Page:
Making positive mental health a priority in the workplace will improve the lives of your employees by:
As you reflect on National Recovery Month, you’re likely already considering how mentally healthy employees will benefit your business—especially when you make it an everyday part of your workplace culture.
When employees know you genuinely care about their mental health and well-being, they will have a sense of job security and stability. Having clearly defined values and then living them creates this positive culture.
For example, offering wellness-related benefits like subsidized gym memberships, flexible schedules, in-house classes (e.g., workouts, yoga, or meditation), and counseling/therapy coverage will go a long way. Create a work environment centered around rewards and empathy rather than competition and punishment, and your employees will feel appreciated and satisfied.
Poor mental health can hurt job performance, decision-making, creativity, memory, and critical-thinking skills. It also makes communicating difficult, causing one to overreact, respond negatively, or fail to listen well.
But good mental health does the opposite, ensuring the positive attitude, energy, motivation, and teamwork skills critical to an employee’s best work. Your team members will be more engaged and focused, not distracted by issues or overcome by emotions they’re not equipped to cope with.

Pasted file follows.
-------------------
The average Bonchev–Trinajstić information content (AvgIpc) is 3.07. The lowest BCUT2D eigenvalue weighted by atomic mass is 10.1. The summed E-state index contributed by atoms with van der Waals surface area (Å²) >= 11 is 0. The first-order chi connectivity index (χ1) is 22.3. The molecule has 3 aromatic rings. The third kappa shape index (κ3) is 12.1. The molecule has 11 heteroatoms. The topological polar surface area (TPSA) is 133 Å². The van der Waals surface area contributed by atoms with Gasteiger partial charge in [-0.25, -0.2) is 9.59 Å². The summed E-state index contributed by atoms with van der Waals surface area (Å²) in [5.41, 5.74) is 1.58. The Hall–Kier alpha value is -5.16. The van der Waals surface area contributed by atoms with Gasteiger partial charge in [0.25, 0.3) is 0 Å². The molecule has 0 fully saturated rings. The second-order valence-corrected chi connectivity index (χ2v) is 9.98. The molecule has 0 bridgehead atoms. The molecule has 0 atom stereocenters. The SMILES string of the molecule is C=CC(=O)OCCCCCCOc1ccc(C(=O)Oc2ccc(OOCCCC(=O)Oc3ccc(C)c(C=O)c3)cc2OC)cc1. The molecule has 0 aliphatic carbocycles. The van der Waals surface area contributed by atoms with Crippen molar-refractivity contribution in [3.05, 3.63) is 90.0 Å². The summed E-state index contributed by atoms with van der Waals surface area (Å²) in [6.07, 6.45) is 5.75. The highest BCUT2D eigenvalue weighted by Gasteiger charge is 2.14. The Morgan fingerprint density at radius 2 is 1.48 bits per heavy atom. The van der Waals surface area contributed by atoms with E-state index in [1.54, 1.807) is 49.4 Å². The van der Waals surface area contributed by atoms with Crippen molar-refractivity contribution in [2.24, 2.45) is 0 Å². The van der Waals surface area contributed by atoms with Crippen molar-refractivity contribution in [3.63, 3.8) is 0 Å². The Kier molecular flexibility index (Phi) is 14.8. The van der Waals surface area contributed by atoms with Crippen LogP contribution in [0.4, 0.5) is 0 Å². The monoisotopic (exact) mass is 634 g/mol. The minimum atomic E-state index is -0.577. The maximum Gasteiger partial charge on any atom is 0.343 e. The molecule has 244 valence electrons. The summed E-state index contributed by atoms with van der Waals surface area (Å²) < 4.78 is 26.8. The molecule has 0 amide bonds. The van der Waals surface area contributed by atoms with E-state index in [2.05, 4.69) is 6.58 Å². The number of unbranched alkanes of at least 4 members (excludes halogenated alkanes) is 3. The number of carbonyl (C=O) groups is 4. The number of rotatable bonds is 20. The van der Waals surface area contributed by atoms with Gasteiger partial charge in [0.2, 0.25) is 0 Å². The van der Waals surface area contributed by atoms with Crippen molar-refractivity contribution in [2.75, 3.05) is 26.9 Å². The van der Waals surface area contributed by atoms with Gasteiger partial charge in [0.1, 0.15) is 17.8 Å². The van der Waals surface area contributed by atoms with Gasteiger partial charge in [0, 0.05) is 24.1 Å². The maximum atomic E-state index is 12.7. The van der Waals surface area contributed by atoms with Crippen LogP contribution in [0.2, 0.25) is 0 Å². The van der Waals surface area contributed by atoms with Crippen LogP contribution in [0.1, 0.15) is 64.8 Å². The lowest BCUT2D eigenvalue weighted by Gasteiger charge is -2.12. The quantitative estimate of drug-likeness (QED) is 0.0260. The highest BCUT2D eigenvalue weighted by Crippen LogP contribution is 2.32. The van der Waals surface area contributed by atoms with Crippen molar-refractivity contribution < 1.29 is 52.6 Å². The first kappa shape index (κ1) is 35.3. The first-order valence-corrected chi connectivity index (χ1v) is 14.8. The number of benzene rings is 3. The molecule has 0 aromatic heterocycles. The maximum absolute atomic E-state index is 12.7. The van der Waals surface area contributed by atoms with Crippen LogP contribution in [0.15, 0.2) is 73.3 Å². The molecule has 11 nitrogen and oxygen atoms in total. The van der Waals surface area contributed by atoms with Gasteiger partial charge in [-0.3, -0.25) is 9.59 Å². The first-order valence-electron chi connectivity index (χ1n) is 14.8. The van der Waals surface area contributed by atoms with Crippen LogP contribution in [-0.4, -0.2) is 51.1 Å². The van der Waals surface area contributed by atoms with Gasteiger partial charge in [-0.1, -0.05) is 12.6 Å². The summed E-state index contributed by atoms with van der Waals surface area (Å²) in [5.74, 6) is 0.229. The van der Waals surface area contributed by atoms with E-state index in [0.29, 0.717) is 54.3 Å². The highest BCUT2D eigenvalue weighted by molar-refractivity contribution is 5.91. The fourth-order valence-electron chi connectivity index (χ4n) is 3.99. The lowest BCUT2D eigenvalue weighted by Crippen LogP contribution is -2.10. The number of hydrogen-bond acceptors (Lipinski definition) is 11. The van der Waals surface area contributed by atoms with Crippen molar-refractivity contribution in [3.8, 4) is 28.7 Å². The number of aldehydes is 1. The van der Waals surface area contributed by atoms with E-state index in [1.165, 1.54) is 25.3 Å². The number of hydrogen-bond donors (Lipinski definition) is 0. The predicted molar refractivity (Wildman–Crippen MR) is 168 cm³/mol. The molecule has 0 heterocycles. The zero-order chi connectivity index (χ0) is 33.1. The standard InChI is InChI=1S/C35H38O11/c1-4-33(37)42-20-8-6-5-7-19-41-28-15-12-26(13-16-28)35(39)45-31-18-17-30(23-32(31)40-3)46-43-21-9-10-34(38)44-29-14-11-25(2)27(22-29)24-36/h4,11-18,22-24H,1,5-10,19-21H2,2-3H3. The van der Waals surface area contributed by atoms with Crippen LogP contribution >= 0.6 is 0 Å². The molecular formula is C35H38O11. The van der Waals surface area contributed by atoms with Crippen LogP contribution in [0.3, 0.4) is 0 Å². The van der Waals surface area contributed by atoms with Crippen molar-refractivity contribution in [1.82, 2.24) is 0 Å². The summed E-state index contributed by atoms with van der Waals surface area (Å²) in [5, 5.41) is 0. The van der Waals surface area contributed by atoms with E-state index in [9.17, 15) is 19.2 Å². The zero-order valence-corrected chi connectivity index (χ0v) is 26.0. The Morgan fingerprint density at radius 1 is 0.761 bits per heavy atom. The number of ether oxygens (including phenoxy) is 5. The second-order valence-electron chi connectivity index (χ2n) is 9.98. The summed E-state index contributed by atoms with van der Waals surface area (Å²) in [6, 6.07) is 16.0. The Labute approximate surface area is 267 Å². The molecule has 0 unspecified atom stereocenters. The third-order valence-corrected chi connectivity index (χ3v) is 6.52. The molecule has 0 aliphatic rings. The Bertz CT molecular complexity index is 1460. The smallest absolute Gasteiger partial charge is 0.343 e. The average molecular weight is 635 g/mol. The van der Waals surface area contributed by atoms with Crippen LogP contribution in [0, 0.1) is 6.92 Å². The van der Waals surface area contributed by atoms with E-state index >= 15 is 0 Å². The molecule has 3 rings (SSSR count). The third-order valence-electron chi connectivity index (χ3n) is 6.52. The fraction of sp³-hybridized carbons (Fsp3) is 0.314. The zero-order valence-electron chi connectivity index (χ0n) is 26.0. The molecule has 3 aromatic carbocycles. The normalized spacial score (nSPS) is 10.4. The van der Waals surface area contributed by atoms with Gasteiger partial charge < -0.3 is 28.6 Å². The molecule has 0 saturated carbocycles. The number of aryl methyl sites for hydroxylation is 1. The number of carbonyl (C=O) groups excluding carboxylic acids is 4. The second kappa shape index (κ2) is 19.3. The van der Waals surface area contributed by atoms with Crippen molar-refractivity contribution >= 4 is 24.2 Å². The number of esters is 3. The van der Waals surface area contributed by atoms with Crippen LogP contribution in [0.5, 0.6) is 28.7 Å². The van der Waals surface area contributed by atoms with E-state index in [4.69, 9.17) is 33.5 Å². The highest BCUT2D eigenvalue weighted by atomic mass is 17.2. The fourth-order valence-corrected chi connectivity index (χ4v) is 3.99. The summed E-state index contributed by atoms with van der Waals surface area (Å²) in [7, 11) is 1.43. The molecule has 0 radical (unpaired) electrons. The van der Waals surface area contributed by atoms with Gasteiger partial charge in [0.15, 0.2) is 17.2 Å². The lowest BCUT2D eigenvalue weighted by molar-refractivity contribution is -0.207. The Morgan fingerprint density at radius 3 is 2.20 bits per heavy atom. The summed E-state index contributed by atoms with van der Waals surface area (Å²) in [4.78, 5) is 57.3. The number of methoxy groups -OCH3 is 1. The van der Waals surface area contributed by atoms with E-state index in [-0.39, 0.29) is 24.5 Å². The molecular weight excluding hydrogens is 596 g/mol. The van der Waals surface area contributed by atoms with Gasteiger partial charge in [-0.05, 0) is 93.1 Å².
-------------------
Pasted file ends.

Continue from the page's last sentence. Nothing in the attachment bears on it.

In addition to getting the most from your employees, investing in mental health programs and workplace wellness program ideas reduces absenteeism and presenteeism (i.e., being present at work but not productive).
Businesses spend as much as 300% more on health care when their employees don’t have access to mental health services or general mental health-related perks. However, a study by the University of California, Riverside, found that:
The American College of Occupational and Environmental Medicine also found that programs focusing on enhancing people’s work-life balance decreased organizational costs by $1.68 for every dollar spent.
In other words, employee mental health and wellness programs more than pay for themselves—these business growth strategies also increase your company’s profits!
While we began by focusing on our Recovery Friendly Workplace initiatives, our efforts have expanded to become a mental health-friendly employer. Building a transparent work environment has shown us how we all face different mental health challenges, from substance misuse and beyond. And regardless, everyone deserves a safe, accepting workplace.
National Recovery Month is a great time to reassess your policies and practices—but remember to focus on your employees’ well-being regularly, not just once a year. Doing so is crucial to both the health of your people and the growth and success of your business. From mental health and recovery counseling to wellness benefits to fun things to do with coworkers at work, you can develop mentally healthy employees and positive relationships in countless ways.
If you’re interested in working for a mental health-friendly employer, check out our available opportunities, and let’s start a conversation today. Or, contact us if you’re a business leader wanting to learn more about becoming a mental health-friendly workplace. Our team is always happy to share our experiences to help break the stigma and shift perspectives around recovery and mental health.